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Security Response

Extreme Makeover – Symantec's ThreatCon

Created: 18 Jul 2007 07:00:00 GMT • Updated: 23 Jan 2014 18:47:55 GMT
Dave Cole's picture
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A while back we took a look at how securityalerting was being done across the industry and noticed that there wasplenty of room for improvement. We started out with our own ThreatCon.It was easy to see that it wasn’t very effective for helping lesstech-savvy consumers to protect themselves online. On the humorousside, we did a little survey on customer perception and effectivenessof the ThreatCon and one of the respondents thought it was related tosomething on StarTrek. Ouch! The feedback we got gave us a clearpicture of where to begin our journey to improve our alerting systems.

Old threatcon

We began the overhaul of our security alerting systems early last spring by introducing the Internet Threat Meter(ITM) for consumers. The idea was to make the system based on a safetyrating for the most popular online activities, namely Web browsing,email, instant messaging, and file-sharing. Today, the ITM is version1.0 and we have a lot of ideas of where we’d like to take it. However,after launching a “consumer-friendly” version of the ThreatCon weshifted our attention to overhauling the original ThreatCon alertingsystem.

itm.jpg

We code-named the project to overhaul the venerable ThreatCon“Extreme Makeover”, or “XM” for short. It was a pretty auspicious namefor the project, but we were aiming for a ThreatCon that had a littleHollywood sizzle to it, so the name fit nicely. We had three keyobjectives for the project:

1. Make it interactive. There’s just too much going on in the dailythreat landscape to lay it out in a space the size of a few hundredpixels. So, our challenge was to sufficiently cover the reallyimportant stuff, provide enough detail, and allow users to easilyaccess the “down-and-dirty” information without making them click abunch of times or visit a large number of Web pages. We ended up usinga series of sliding panels that shift out when clicked and allow theuser to drill-down for more information. For example, in the “ThreatWatch” area shown below, you can view all the malicious activitieswe’re currently keeping an eye on, and if you want the gory details,you can see the blogs and advisories related to each item on the watchlist. The example shown is for the recent Mpackattack on Italian Web sites and their visitors, for which we had aseries of blogs, a video, as well as an advisory. Not bad for a coupleof clicks…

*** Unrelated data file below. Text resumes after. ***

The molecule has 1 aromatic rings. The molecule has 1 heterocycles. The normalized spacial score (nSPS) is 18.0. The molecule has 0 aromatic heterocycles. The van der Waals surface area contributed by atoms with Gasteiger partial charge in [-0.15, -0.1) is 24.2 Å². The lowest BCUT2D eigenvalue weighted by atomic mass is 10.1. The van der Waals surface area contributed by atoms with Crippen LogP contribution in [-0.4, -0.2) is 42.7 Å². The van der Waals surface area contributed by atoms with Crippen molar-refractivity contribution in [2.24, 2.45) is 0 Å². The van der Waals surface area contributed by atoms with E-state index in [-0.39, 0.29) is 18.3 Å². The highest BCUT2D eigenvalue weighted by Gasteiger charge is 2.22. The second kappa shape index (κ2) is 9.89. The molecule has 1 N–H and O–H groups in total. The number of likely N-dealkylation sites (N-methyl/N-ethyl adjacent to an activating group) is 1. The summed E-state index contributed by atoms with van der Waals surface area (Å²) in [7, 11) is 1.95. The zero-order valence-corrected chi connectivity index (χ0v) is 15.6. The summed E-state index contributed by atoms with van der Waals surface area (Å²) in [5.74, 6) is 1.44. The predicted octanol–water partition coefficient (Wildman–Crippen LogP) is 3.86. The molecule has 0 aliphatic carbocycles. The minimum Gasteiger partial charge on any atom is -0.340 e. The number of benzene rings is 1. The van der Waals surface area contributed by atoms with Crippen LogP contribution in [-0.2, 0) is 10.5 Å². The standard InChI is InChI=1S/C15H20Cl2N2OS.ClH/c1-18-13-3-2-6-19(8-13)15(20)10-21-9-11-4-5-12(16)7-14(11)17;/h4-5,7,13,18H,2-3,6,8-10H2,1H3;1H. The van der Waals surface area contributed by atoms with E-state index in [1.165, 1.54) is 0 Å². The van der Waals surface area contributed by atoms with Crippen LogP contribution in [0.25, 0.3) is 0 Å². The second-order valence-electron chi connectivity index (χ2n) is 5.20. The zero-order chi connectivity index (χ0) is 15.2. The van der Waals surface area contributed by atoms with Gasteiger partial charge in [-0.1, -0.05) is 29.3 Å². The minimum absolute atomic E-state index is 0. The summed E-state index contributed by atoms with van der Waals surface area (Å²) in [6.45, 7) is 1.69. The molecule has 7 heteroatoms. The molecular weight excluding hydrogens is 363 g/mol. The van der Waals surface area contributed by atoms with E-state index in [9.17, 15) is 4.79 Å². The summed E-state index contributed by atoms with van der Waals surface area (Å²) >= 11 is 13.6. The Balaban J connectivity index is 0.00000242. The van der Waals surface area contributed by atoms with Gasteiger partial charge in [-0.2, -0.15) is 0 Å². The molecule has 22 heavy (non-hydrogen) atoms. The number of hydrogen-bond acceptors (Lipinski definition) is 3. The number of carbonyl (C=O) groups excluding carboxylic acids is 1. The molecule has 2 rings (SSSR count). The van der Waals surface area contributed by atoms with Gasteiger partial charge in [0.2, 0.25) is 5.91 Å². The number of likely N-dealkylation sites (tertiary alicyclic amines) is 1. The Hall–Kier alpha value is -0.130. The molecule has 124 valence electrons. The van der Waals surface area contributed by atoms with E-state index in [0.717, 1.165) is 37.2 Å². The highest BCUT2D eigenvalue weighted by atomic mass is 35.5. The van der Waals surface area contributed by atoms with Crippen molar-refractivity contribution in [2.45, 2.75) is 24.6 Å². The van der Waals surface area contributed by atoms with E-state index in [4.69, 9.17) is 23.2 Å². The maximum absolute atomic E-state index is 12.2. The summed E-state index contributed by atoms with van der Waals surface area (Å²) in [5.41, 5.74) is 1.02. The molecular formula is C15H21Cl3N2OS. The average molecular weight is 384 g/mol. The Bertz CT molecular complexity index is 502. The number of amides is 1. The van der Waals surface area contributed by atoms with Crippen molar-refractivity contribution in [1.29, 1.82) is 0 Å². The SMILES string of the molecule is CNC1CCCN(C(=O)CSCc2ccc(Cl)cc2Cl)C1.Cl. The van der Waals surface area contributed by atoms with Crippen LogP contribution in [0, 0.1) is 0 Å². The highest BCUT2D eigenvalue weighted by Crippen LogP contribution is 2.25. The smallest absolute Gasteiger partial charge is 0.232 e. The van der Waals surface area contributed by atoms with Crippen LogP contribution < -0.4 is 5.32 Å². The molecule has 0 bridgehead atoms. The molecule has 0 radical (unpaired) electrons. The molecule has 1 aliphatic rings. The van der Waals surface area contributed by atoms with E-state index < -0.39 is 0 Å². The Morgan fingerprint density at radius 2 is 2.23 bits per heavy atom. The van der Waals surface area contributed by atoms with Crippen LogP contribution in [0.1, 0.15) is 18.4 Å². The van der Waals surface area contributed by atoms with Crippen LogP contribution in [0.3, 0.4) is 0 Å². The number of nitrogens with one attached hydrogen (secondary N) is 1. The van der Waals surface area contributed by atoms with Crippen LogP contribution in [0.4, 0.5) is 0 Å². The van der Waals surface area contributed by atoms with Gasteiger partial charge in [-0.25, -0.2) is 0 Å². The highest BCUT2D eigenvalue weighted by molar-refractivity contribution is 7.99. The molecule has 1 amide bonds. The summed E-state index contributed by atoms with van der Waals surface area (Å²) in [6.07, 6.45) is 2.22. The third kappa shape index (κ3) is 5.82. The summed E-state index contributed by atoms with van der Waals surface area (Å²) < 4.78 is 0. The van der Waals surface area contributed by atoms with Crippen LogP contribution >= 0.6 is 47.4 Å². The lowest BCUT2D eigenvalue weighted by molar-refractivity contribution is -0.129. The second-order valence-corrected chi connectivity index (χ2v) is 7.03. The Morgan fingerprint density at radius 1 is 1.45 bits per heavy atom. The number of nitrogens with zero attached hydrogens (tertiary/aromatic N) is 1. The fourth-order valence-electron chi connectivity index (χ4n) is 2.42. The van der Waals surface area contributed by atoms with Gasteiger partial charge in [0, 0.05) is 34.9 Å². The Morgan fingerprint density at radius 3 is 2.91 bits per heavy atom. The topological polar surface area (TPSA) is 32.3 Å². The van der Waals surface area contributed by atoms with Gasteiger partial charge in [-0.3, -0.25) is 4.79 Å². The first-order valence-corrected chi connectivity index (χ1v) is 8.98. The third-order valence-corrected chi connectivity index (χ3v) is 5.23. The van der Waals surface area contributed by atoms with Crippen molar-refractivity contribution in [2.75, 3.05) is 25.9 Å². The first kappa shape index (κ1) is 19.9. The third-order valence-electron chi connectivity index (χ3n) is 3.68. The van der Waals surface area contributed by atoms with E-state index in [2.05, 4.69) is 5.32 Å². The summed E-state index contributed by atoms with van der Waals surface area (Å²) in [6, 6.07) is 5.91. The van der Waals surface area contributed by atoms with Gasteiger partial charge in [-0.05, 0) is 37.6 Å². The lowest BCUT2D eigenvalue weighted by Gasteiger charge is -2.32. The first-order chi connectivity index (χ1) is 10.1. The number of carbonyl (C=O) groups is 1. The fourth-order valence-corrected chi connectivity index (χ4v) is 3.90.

threat_watch.jpg

2. Make it comprehensive. The original ThreatCon was focused heavilyon vulnerabilities and malware. With spyware, adware, fakeapplications, phishing, spam of all sorts and a new scam seeminglybeing born every minute, the scope of the old ThreatCon seemeduncomfortably limited. Moreover, today’s threats don’t exist inisolation but are typically part of a complex attack with manycomponents. For example, the Mpack attack used a hacked Web site and anattack toolkit (MPack), which installed a downloader Trojan, which inturn downloaded more full-featured Trojans such as LinkOptimizer andSrizbi. Phew!

The problem was that everyone (Symantec included) had individualthreat write-ups but did a pretty mediocre job of showing how it allfit together. Enter the new “Attack Explorer”, shown below, whichvisually describes important attacks, allowing users to see how it’sall connected. From spam to spyware, you can now check out a complexattack and drill-down into the element of interest.

[Attack Explorer]

3. Make it visually appealing. Why does security alerting have to beso, … uh …, ugly? As trivial as it may seem, we felt like our designhad to stand out from the pack. Simple geographic maps that showed thenumber of viruses currently in Bulgaria were strictly ruled out. Whilethis might be dismissed as vanity, think of how crowded Web pages arethese days and how many things are vying for your attention. In a worldwhere rich content is taking over, we wanted to up the ante a bit andstand apart from the crowd. We also felt like this might help “in thetrenches” security professionals copy and paste some of the content sothat it could be used with the higher-ups to explain the current threatconditions. In our experience, anything that heads up to the exec levelbetter look pretty.

While we had to cut back on some of the cool things we had initiallywanted to do, we’re satisfied with the end result of our extrememakeover. We’re already cooking up plans for the next version (likelyto include a downloadable desktop widget and/or syndication). But don’ttake our word for it, take a minute and check out the new ThreatCon to see how it all turned out.